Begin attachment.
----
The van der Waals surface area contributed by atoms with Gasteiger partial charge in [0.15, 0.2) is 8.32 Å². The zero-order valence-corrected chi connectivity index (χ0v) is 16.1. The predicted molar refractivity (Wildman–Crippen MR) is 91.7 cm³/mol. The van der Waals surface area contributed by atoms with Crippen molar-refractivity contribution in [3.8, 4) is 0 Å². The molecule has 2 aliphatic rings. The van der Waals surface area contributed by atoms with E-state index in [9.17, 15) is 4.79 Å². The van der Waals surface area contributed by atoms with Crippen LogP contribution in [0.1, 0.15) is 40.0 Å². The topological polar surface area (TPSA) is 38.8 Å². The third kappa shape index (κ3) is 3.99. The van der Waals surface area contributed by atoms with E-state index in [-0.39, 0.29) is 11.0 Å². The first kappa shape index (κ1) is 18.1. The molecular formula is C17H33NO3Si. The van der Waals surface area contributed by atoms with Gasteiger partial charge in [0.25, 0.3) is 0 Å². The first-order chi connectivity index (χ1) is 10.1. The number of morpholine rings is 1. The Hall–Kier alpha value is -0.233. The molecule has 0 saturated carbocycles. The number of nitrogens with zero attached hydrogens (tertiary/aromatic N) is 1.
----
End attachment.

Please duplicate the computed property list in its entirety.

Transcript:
The van der Waals surface area contributed by atoms with Gasteiger partial charge in [0.15, 0.2) is 8.32 Å². The zero-order valence-corrected chi connectivity index (χ0v) is 16.1. The predicted molar refractivity (Wildman–Crippen MR) is 91.7 cm³/mol. The van der Waals surface area contributed by atoms with Crippen molar-refractivity contribution in [3.8, 4) is 0 Å². The molecule has 2 aliphatic rings. The van der Waals surface area contributed by atoms with E-state index in [9.17, 15) is 4.79 Å². The van der Waals surface area contributed by atoms with Crippen LogP contribution in [0.1, 0.15) is 40.0 Å². The topological polar surface area (TPSA) is 38.8 Å². The third kappa shape index (κ3) is 3.99. The van der Waals surface area contributed by atoms with E-state index in [-0.39, 0.29) is 11.0 Å². The first kappa shape index (κ1) is 18.1. The molecular formula is C17H33NO3Si. The van der Waals surface area contributed by atoms with Gasteiger partial charge in [0.25, 0.3) is 0 Å². The first-order chi connectivity index (χ1) is 10.1. The number of morpholine rings is 1. The Hall–Kier alpha value is -0.233. The molecule has 0 saturated carbocycles. The number of nitrogens with zero attached hydrogens (tertiary/aromatic N) is 1.